Voting rights has become an increasingly partisan issue. In Wisconsin, new voter ID laws led to brutal lines at the polls in urban areas—a development designed, even according to Republicans themselves, to suppress Democratic turnout. In Virginia at the end of April, governor Terry McAuliffe re-enfranchised all felons who had finished parole. In theory, the move returned the vote to 200,000 people. This was a refutation of a policy originally designed to explicitly deny black people the vote. It was also, potentially, a way to give more votes to more minority and poor voters, and tip a narrowly balanced purple state more Democratic in the US presidential election. The focus on voter IDs and felon disenfranchisement—while important—has inadvertently obscured other voting rights issues. Every year, with little comment, the United States denies millions of people representation in the District of Columbia, Puerto Rico, Guam, and other territories. Washington, DC, has a population of over 650,000 people. That makes it larger than the states of Vermont or Wyoming, and yet it has no voting representatives in either the Senate or the House of Representatives. Puerto Rico has a population of around 3.5 million people, which makes it more populous than states like Nevada, Iowa, and Arkansas. But not only do Puerto Ricans lack Congressional representation, they also cannot vote in presidential elections (unlike residents of DC, who are entitled to three votes in the Electoral College).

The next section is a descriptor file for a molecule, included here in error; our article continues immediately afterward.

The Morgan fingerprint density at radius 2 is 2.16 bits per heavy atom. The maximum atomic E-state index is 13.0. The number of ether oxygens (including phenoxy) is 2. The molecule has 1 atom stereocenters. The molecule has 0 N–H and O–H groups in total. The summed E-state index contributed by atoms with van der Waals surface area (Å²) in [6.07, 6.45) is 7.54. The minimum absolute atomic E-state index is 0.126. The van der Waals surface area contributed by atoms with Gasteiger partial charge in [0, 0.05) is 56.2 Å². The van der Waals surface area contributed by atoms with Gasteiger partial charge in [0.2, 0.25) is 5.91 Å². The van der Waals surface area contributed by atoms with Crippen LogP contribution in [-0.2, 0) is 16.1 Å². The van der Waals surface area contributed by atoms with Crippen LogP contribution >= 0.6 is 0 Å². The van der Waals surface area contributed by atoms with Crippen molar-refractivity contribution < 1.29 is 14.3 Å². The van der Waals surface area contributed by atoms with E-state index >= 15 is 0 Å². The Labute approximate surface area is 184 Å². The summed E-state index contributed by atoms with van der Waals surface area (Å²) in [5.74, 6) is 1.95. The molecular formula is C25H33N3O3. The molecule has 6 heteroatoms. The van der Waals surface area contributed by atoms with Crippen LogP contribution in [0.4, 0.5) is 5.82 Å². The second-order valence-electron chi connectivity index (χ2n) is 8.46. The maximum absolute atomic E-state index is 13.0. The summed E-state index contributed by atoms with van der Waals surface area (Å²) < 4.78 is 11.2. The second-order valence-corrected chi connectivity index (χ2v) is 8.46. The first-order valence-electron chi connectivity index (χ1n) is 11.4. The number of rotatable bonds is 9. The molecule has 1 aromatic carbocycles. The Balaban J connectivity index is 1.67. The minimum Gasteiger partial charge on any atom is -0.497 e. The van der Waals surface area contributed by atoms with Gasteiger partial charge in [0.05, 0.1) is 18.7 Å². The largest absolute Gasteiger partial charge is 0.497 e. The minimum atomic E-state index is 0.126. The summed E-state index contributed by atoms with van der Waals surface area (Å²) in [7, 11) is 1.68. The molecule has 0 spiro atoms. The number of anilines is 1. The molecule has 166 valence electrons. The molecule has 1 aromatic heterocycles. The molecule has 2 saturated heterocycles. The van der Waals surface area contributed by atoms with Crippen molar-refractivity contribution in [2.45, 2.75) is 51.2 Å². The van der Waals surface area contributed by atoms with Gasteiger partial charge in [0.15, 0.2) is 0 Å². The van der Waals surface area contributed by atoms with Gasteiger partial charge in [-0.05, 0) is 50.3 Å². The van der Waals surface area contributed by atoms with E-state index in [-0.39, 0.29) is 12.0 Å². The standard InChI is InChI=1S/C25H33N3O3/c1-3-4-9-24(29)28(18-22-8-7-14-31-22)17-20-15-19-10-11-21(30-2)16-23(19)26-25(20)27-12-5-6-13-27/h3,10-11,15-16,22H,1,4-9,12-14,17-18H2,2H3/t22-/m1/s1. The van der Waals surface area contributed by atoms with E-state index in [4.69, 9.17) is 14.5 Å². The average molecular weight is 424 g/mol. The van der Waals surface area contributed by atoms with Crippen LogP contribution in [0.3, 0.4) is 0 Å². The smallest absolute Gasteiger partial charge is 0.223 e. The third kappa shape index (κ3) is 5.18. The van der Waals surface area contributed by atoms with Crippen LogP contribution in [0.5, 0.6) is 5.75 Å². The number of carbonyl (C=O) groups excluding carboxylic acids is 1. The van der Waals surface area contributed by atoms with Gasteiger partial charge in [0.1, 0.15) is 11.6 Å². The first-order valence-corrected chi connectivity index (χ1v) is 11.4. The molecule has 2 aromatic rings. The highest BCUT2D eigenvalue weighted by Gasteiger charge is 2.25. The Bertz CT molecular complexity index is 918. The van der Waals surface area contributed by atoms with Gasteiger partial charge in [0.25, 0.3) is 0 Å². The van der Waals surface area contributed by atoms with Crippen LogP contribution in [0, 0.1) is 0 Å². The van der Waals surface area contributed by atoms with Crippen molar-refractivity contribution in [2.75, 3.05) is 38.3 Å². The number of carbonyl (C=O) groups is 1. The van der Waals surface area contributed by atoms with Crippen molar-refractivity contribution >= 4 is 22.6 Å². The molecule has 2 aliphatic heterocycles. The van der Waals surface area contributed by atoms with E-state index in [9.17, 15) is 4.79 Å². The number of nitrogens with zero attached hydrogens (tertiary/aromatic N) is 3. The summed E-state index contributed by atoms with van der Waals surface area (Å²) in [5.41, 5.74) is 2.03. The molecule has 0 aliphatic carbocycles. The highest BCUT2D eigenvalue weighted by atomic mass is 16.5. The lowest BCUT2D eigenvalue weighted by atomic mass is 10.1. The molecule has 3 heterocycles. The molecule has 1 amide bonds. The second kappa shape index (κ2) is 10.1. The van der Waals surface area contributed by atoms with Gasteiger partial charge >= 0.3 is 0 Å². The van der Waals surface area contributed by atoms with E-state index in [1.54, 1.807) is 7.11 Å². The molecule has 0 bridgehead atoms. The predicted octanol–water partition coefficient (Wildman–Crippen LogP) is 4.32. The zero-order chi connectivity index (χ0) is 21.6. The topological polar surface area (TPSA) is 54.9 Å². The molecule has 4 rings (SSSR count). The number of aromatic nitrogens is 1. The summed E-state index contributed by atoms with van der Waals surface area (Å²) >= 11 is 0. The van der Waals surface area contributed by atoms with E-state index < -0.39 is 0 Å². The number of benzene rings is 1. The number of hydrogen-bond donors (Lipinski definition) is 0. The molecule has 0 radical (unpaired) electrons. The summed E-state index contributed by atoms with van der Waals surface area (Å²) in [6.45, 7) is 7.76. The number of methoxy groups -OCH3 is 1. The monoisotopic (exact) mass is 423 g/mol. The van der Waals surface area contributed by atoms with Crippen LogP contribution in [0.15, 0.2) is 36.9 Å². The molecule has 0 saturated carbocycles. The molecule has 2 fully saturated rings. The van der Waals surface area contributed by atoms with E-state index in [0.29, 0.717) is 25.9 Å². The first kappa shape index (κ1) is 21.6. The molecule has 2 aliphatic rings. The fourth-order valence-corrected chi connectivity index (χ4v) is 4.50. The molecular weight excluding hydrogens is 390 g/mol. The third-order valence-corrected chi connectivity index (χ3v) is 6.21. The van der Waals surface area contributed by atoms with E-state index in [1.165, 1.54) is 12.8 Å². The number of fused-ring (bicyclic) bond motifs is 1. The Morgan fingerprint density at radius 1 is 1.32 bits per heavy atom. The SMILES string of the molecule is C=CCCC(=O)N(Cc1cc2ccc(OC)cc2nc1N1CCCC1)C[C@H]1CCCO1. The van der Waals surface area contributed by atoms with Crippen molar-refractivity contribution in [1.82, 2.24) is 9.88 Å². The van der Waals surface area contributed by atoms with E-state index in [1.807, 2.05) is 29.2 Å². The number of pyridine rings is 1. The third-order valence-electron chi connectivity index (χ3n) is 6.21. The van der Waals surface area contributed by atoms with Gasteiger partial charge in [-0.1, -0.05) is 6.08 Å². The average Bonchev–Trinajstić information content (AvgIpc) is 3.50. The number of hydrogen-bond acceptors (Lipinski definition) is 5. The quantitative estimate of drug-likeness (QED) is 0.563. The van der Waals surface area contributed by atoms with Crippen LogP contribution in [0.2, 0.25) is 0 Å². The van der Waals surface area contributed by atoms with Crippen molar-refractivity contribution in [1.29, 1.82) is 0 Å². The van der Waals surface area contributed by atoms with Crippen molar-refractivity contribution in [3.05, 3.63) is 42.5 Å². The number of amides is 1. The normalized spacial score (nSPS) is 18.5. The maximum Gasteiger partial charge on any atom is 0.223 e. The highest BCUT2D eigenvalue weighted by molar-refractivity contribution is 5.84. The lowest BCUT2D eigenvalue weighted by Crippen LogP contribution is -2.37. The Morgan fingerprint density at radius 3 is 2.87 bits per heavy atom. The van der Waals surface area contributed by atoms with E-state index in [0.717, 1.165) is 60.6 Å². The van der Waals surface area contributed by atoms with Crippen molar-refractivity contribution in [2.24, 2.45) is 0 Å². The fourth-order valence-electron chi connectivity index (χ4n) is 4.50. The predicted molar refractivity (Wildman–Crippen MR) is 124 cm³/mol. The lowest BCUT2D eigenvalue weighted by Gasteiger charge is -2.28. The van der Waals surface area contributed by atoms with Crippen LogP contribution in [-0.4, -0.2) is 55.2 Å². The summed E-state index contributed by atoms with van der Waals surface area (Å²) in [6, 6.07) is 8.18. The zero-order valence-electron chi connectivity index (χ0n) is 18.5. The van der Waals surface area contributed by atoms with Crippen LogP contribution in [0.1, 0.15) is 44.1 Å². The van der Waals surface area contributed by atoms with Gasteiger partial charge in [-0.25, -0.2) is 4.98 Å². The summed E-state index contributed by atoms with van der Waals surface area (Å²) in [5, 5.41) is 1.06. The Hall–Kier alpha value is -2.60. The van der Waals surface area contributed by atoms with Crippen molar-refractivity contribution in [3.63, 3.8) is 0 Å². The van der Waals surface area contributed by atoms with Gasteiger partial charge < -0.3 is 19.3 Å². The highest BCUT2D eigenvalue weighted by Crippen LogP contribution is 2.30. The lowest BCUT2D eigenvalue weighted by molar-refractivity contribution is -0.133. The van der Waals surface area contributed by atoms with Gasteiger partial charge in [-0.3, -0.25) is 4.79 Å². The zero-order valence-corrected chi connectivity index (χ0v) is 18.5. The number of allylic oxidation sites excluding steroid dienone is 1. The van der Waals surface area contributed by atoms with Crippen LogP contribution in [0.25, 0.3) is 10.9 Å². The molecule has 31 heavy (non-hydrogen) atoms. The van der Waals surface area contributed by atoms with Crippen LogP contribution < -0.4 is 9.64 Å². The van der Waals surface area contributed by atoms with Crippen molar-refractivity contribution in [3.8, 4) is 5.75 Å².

“The lack of voting rights in DC and other territories is not quite the same as voter suppression, in that those places have never had voting rights,” says political scientist Celeste Montoya of the University of Colorado at Boulder. Nonetheless, the effects of the voting limitations are parallel; voter ID and felon disenfranchisement restrict the power of minority voters at the polls, and so does the disenfranchisement of people in DC and Puerto Rico.
Washington, DC, has historically been majority African-American; in recent years, an influx of white residents has changed that, but black people still account for 49.5% of the electorate. Puerto Rico’s population is 98% Hispanic. Both territories consistently vote Democratic in local elections. According to Montoya, “The racial voting gaps present in the last several elections make Republicans less inclined to entertain and more likely to outright block any efforts to enfranchise DC or Puerto Rico voters.”